Wednesday, March 9, 2011
Today was an amazing Wednesday! The first class of the day came out excited to learn and filled with energy. Our class put on their aprons to prepare for the Compost Kitchen lesson and sat around the picnic table awaiting the funky smelling surprise in store. As we discussed the compost and how it's made, the students decided to define it as "where everything goes to put back into the garden and make awesome soil." The key word of the lesson, "decomposition," was confusing at first but soon became an easy concept to understand. After we talked about what could and could not go in a compost (a cheeseburger, for example, wouldn't go in the compost, whereas an apple core would), we laid out some compost from our own kitchens across the picnic table to some yelps and "Ewws!" by our class. The class was grossed out and totally infatuated at the same time! After mustering up some courage to touch the decomposing food, we had our class toss the food into the brown tub and had two helpers carry the tub to the compost where we all watched the newly mashed up food get poured onto the compost pile. It was quite an epic site! Then, using the small pitch fork that I got at the Seed Swap in downtown St. Pete on Saturday March 5th, we all took turns turning the compost.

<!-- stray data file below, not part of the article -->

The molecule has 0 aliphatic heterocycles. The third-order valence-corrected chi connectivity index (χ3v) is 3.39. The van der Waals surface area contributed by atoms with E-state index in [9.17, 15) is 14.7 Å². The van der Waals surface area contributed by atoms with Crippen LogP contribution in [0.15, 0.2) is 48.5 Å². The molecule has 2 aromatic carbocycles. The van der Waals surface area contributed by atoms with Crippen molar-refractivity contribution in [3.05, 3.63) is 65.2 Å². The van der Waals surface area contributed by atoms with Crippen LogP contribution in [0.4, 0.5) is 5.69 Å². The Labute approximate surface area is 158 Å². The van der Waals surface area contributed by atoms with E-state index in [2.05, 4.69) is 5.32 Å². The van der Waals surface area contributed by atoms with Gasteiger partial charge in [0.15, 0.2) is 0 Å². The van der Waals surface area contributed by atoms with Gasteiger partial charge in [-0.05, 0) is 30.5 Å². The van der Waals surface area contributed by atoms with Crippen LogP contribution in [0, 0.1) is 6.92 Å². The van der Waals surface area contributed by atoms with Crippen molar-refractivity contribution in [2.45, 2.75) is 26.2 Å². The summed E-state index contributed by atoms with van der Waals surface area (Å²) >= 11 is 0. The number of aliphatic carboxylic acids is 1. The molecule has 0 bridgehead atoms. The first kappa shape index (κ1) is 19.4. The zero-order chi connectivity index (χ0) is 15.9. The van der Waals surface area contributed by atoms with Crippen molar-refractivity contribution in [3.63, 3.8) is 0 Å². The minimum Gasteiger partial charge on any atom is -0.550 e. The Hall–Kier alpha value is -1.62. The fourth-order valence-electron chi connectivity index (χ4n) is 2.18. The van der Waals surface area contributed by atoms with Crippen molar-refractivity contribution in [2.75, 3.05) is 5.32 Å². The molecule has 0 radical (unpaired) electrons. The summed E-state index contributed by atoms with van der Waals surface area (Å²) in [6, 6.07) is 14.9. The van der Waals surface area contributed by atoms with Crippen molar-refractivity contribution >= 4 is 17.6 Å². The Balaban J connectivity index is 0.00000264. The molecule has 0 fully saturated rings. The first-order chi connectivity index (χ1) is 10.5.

Our class loved turning the compost and even when the teacher was ready to head back, we had students asking for more time. This was a great first class. The second class went as well and thy were actually able to play a game after the lesson plan was completed. Using an abridged version of Red Light Green Light, we played Stop! Compost! This consisted of the students running toward us when we would say a word that could be composted such as banana peels, but then they would freeze if the word was something like a plastic bag
. This reinforced the importance of the different items that can and cannot go in the compost and we had a great time doing it. The class left just as the first had with big smiles and some more gardening knowledge about their Edible Peace Patch.
Our Kindergarten class had a great time as well... we had fun showing the students the different types of food we brought while teaching them about decomposition with real-life examples. The students especially loved learning about the bugs in the compost... they even found some caterpillars munching on some lettuce next to the compost! To end the day our last class of 5th graders in EBD, who are by far the most inquisitive and curious students I have ever had before, came out with many questions. These students are always asking about the next step. These students wanted to know more and more about the soil and why it was so great for the plants. The plants, as we explained, grew better with the soil that was created in the compost because it is full of nutrients; this, in turn, helps the overall success of the garden. Today was an amazing day for learning and exploration and adding in a bunch of sunshine made it even better!
Senior Comprehensive Intern